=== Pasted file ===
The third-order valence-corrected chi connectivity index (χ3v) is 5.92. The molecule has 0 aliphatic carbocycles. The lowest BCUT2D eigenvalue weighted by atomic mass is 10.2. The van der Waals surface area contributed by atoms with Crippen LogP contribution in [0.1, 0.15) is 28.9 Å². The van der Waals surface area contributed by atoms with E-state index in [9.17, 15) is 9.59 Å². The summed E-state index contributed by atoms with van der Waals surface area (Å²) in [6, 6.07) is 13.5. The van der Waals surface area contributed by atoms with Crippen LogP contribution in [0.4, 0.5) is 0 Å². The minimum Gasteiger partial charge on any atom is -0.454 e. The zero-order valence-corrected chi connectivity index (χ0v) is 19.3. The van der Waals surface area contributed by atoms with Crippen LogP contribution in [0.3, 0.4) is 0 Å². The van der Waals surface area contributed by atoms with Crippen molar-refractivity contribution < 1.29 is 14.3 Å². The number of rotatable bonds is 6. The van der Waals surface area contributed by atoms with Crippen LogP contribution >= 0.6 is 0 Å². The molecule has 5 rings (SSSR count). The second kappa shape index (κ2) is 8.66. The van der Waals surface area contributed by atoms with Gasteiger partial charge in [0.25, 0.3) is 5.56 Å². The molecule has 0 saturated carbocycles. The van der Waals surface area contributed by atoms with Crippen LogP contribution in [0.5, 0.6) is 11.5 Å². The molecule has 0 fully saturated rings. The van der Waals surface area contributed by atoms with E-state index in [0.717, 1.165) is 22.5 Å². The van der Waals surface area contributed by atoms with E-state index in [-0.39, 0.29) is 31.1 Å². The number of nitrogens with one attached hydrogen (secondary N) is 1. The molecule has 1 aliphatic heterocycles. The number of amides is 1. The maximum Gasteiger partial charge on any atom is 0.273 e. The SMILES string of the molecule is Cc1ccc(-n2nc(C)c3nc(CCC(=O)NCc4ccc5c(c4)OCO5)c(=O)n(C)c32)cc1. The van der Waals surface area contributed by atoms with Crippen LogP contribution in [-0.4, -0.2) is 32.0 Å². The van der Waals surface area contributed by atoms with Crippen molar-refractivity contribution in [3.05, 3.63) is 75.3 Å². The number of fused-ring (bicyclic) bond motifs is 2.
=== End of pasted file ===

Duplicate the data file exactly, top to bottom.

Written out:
The third-order valence-corrected chi connectivity index (χ3v) is 5.92. The molecule has 0 aliphatic carbocycles. The lowest BCUT2D eigenvalue weighted by atomic mass is 10.2. The van der Waals surface area contributed by atoms with Crippen LogP contribution in [0.1, 0.15) is 28.9 Å². The van der Waals surface area contributed by atoms with E-state index in [9.17, 15) is 9.59 Å². The summed E-state index contributed by atoms with van der Waals surface area (Å²) in [6, 6.07) is 13.5. The van der Waals surface area contributed by atoms with Crippen LogP contribution in [0.4, 0.5) is 0 Å². The minimum Gasteiger partial charge on any atom is -0.454 e. The zero-order valence-corrected chi connectivity index (χ0v) is 19.3. The van der Waals surface area contributed by atoms with Crippen LogP contribution in [0.3, 0.4) is 0 Å². The van der Waals surface area contributed by atoms with Crippen molar-refractivity contribution < 1.29 is 14.3 Å². The number of rotatable bonds is 6. The van der Waals surface area contributed by atoms with Crippen LogP contribution >= 0.6 is 0 Å². The molecule has 5 rings (SSSR count). The second kappa shape index (κ2) is 8.66. The van der Waals surface area contributed by atoms with Gasteiger partial charge in [0.25, 0.3) is 5.56 Å². The molecule has 0 saturated carbocycles. The van der Waals surface area contributed by atoms with Crippen LogP contribution in [0.5, 0.6) is 11.5 Å². The molecule has 0 fully saturated rings. The van der Waals surface area contributed by atoms with E-state index in [0.717, 1.165) is 22.5 Å². The van der Waals surface area contributed by atoms with E-state index in [-0.39, 0.29) is 31.1 Å². The number of nitrogens with one attached hydrogen (secondary N) is 1. The molecule has 1 aliphatic heterocycles. The number of amides is 1. The maximum Gasteiger partial charge on any atom is 0.273 e. The SMILES string of the molecule is Cc1ccc(-n2nc(C)c3nc(CCC(=O)NCc4ccc5c(c4)OCO5)c(=O)n(C)c32)cc1. The van der Waals surface area contributed by atoms with Crippen LogP contribution in [-0.4, -0.2) is 32.0 Å². The van der Waals surface area contributed by atoms with Crippen molar-refractivity contribution in [3.05, 3.63) is 75.3 Å². The number of fused-ring (bicyclic) bond motifs is 2.